As the capital of the United States, Washington D.C. is home to several monuments and memorials commemorating its presidents.
One of those memorials was built in honor of the 16th president of the United States, Abraham Lincoln.
In this post, you’ll discover the ultimate list of facts about the Lincoln Memorial, one of the most visited monuments in Washington D.C.
1. What is the Lincoln Memorial?
The Lincoln Memorial is an American National moment built for Abraham Lincoln, the 16th president of the United States who led the country from 1861 to 1865.
He was successfully re-elected but was assassinated just weeks after his second inaugural speech by John Wilkes Booth on Good Friday, April 14, 1865.
His greatest achievements as president of the United States were:
- Preserving the Union.
- Abolishing slavery.
- Modernizing the US economy.
- Strengthening the federal government.
- Leading the country through the moral, constitutional, and political crisis in the American Civil War.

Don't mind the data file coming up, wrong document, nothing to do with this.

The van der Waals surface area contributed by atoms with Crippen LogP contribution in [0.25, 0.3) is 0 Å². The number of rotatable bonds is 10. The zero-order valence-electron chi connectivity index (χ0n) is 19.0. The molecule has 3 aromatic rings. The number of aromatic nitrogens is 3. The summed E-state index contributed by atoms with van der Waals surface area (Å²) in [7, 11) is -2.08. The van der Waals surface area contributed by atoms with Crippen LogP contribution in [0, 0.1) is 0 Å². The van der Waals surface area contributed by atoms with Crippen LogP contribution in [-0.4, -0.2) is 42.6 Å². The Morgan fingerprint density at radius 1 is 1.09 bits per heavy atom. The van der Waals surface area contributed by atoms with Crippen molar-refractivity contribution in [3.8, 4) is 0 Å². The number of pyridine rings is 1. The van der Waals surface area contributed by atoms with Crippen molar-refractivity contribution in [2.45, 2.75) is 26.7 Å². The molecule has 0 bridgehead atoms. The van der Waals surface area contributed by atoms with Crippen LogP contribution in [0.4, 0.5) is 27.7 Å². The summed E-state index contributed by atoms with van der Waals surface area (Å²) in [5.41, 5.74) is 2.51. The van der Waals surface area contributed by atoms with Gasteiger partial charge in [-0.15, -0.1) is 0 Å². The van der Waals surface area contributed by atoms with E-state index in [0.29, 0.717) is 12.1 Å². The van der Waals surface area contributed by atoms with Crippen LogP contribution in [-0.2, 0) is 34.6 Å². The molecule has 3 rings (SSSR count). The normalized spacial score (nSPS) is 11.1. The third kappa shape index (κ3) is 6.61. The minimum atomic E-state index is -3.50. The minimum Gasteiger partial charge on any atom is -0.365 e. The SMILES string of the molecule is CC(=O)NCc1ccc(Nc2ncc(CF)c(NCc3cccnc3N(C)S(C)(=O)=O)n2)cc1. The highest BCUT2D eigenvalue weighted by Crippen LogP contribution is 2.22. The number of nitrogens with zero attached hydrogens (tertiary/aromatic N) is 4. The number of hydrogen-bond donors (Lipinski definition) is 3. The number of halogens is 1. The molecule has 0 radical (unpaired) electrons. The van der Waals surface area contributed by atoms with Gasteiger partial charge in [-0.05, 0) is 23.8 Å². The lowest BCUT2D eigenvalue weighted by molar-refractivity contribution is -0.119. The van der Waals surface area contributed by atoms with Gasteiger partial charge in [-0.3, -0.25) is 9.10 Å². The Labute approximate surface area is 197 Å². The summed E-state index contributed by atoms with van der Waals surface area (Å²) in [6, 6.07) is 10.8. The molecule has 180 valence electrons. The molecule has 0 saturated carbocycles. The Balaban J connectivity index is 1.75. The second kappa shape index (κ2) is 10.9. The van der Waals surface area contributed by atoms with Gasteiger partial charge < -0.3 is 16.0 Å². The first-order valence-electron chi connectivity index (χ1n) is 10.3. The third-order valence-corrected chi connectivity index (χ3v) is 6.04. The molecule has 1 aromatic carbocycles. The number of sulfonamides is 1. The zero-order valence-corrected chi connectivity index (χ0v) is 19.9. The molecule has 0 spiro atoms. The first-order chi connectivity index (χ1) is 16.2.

Abraham Lincoln is widely considered to be one of the greatest American presidents in history, which is the exact reason a massive memorial was built in his honor.
2. When was the Lincoln Memorial built?
The assassination of the American president was a tragic event, especially because he was just re-elected and everybody was full of hope and belief in a great future for the country.
That’s why demands to erect a monument in honor of Abraham Lincoln circulated since the time of his death. In 1867, Congress already passed one of many bills to erect a statue in honor of the 16th president, but the idea was shelved until the start of the 20th century.
A plan was finally approved on December 13, 1910, and all the paperwork was completed by 1913. Construction started in 1914 and the Lincoln Memorial was officially dedicated on May 30, 1922.
3. Where is the Lincoln Memorial located?
The Lincoln Memorial is located on the western end of the National Mall, a landscaped park that includes numerous other monuments. It’s also located northwest of the Tidal Basin where we can find the Jefferson Memorial on the southern edge of the area.